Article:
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Friday, September 25, 2015

Sao Paulo and Rio de Janeiro Are Expected To Ban Uber

Photo
Taxis were parked on the street during a protest against Uber in downtown São Paulo, Brazil, this month. CreditPaulo Whitaker/Reuters
SÃO PAULO, Brazil — Brazil’s two largest cities may be on the verge of banning Uber’s service, adding to the ride-hailing service’s growing list of regulatory problems.
City Councils here and in Rio de Janeiro recently passed bills that would prohibit Uber and other ride-hailing services like it. Now Rio’s mayor is planning to issue a decision on whether he will sign or veto one of the bills no later than Tuesday, with the mayor here expected to decide early next month.
Uber’s prospects are not looking good.
“Our path is signing it, unless there is some irregularity or unconstitutionality,” Eduardo Paes, Rio’s mayor, said this month. Fernando Haddad, the mayor of this city, said the proposed ban was “in line with how our administration thinks.”
To stave off prohibition, Uber has noted its capacity to provide jobs in Brazil, which has been dealing with an economic crisis. The company, which is based in San Francisco, released a statement two days after the council vote here in which the company promised 30,000 jobs for drivers by October 2016.
“In every country, we talk to governments about how we can create jobs, but we’re emphasizing it more here because of the economy,” said Fabio Sabba, Uber’s director of communications for Brazil.
Uber’s troubles in Brazil are another regulatory headache for the company. Because Uber’s service disrupts established taxi and transportation services, there have been protests in many locations where the company has begun operations, in turn drawing scrutiny from authorities. France this week upheld a law that banned Uber’s UberPop ride-booking service. On Thursday, a Belgian court also ruled that UberPop could not operate in the country.
Jefferson Moura, the only member of Rio’s City Council to vote against banning Uber, said the company’s message of jobs might resonate. Brazil’s unemployment rate is 7.6 percent and rising, compared with 4.3 percent at the end of 2014.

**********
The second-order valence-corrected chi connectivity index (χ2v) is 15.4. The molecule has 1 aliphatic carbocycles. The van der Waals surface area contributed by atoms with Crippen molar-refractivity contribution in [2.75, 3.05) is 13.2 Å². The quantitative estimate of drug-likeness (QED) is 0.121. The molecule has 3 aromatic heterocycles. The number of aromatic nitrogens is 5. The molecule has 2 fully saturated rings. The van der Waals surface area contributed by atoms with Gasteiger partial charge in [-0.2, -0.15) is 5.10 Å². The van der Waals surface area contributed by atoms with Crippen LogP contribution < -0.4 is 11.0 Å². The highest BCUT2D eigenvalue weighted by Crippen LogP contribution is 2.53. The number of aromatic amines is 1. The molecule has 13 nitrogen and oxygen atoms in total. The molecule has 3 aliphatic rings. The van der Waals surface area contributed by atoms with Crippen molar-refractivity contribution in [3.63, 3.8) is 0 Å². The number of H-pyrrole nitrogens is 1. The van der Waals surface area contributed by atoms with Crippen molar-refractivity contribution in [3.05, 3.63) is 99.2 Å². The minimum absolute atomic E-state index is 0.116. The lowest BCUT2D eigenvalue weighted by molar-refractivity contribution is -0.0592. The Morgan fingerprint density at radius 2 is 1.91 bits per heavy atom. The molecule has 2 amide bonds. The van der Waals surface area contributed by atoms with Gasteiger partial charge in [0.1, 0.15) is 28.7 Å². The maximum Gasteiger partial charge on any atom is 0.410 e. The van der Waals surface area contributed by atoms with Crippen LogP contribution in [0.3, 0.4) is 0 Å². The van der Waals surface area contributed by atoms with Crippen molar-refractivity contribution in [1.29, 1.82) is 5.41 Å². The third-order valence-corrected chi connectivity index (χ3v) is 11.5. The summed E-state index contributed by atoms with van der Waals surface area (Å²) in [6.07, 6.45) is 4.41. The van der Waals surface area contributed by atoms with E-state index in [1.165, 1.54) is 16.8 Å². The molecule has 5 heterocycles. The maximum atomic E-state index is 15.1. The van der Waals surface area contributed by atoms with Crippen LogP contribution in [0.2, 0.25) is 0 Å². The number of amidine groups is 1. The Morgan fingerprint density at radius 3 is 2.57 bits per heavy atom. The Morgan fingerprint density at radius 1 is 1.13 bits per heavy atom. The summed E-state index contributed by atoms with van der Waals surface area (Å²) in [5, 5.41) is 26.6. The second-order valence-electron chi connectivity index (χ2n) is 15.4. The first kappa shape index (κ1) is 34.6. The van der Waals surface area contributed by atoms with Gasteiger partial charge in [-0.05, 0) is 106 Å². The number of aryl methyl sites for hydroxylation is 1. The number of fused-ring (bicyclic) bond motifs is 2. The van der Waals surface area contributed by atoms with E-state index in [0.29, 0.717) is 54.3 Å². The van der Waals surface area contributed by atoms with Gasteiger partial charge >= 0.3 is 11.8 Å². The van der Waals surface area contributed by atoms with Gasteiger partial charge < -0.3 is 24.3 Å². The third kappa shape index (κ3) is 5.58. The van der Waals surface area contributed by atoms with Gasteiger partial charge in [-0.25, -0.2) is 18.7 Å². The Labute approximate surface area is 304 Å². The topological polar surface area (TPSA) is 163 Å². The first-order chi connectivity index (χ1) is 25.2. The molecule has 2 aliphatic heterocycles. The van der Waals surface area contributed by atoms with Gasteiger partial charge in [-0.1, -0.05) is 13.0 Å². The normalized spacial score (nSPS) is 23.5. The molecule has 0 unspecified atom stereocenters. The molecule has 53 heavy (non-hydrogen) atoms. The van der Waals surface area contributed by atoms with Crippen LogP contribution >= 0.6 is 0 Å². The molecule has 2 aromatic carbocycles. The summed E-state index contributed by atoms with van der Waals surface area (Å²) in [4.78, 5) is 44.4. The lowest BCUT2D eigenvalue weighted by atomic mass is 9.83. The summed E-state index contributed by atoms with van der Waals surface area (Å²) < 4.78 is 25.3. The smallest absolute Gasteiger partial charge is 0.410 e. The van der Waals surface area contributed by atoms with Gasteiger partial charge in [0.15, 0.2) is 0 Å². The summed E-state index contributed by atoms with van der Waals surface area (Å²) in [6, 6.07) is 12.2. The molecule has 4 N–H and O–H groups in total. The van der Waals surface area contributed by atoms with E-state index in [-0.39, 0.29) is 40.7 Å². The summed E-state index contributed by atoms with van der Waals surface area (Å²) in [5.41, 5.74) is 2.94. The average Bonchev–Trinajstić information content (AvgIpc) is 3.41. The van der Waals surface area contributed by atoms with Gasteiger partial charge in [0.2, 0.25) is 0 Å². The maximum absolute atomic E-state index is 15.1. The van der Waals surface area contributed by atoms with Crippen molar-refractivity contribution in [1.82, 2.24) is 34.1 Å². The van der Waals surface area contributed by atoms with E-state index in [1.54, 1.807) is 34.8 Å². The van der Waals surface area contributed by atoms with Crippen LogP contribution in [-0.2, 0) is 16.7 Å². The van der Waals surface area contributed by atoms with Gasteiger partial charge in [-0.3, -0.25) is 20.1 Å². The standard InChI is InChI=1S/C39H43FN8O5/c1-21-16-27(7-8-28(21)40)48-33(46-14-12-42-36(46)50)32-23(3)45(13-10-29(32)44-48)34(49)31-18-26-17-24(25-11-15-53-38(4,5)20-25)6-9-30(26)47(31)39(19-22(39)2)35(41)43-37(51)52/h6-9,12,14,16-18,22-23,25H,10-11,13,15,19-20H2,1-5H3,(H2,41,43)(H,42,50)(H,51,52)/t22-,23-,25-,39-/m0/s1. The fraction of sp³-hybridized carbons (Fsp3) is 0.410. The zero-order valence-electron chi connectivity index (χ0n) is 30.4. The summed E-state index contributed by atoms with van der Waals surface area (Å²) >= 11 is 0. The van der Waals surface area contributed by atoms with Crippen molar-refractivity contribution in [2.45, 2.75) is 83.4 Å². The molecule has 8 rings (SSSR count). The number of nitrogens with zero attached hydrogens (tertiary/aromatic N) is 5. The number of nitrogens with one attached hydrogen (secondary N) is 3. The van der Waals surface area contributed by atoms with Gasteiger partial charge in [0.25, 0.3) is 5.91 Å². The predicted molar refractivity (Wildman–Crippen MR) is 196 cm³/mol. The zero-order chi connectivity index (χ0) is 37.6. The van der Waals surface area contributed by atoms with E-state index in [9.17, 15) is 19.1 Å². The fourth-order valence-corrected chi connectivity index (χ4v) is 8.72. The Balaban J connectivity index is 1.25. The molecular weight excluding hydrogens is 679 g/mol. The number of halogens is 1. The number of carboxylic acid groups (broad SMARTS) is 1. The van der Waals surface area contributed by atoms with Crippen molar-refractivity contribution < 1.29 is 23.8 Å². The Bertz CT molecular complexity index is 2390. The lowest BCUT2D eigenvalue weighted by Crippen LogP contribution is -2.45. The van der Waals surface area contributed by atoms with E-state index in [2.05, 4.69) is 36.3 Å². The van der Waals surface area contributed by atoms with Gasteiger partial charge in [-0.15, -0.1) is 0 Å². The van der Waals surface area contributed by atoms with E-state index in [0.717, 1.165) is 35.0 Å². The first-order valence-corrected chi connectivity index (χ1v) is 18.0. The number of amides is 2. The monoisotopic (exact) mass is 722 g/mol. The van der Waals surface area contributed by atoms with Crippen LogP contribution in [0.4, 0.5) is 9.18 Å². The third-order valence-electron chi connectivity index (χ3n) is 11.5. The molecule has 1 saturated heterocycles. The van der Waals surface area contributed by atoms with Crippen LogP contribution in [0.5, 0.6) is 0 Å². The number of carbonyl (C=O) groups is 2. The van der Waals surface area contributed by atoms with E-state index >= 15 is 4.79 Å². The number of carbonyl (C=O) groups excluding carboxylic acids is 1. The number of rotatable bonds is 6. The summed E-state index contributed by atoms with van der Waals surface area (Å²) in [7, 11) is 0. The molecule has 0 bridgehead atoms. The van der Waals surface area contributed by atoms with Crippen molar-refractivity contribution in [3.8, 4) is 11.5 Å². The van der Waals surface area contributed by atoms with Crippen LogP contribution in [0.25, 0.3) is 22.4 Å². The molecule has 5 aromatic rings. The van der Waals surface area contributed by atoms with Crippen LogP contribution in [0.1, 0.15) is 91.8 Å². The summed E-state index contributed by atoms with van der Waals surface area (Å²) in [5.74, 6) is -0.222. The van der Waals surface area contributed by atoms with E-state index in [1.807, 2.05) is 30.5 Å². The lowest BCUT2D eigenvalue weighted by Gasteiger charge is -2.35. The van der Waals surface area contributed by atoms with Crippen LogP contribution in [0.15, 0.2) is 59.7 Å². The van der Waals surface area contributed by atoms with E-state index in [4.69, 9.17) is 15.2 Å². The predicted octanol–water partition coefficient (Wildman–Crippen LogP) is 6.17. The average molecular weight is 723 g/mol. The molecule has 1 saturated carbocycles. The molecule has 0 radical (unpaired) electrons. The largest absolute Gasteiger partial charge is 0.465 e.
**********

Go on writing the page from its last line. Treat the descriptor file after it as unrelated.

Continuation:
“The economy has only gotten worse,” Mr. Moura said. “The promise of jobs could influence the mayor and some of my colleagues to change their minds.”
Brazil is a small market for Uber, which began operating in the country just over a year ago. The company said it had 5,000 drivers in Brazil; in contrast, it had 20,000 active drivers in Chengdu, China, alone in June. But Uber said it had ambitious plans in Brazil.
“We want to expand to every city in Brazil which has transport problems, which is pretty much every city here,” said Guilherme Telles, Uber’s general manager for Brazil. “The country has over 200 million people and a huge penetration of smartphones and credit cards.”
It also has relatively few taxis. This city, with a population of 11 million, has fewer taxis than the capital of Argentina, Buenos Aires, where the population is three million. In Rio, more than 20,000 people are on a list in case City Hall decides to issue more taxi licenses. The last issuance was in 2014, when the city issued 148.
Both cities have a lively black market in taxi licenses, with asking prices often more than $50,000. The average annual salary in Brazil’s major cities is less than $7,000.
Taxi drivers said Uber would not create new jobs but would take their jobs through unfair competition because Uber drivers do not face the same taxes and regulations.
Uber declined to say what it would do if it were banned, but in other countries it sometimes continued operating despite legal roadblocks and seizures of vehicles. Mr. Telles said the company’s lawyers believed that any ban would violate Brazil’s constitution.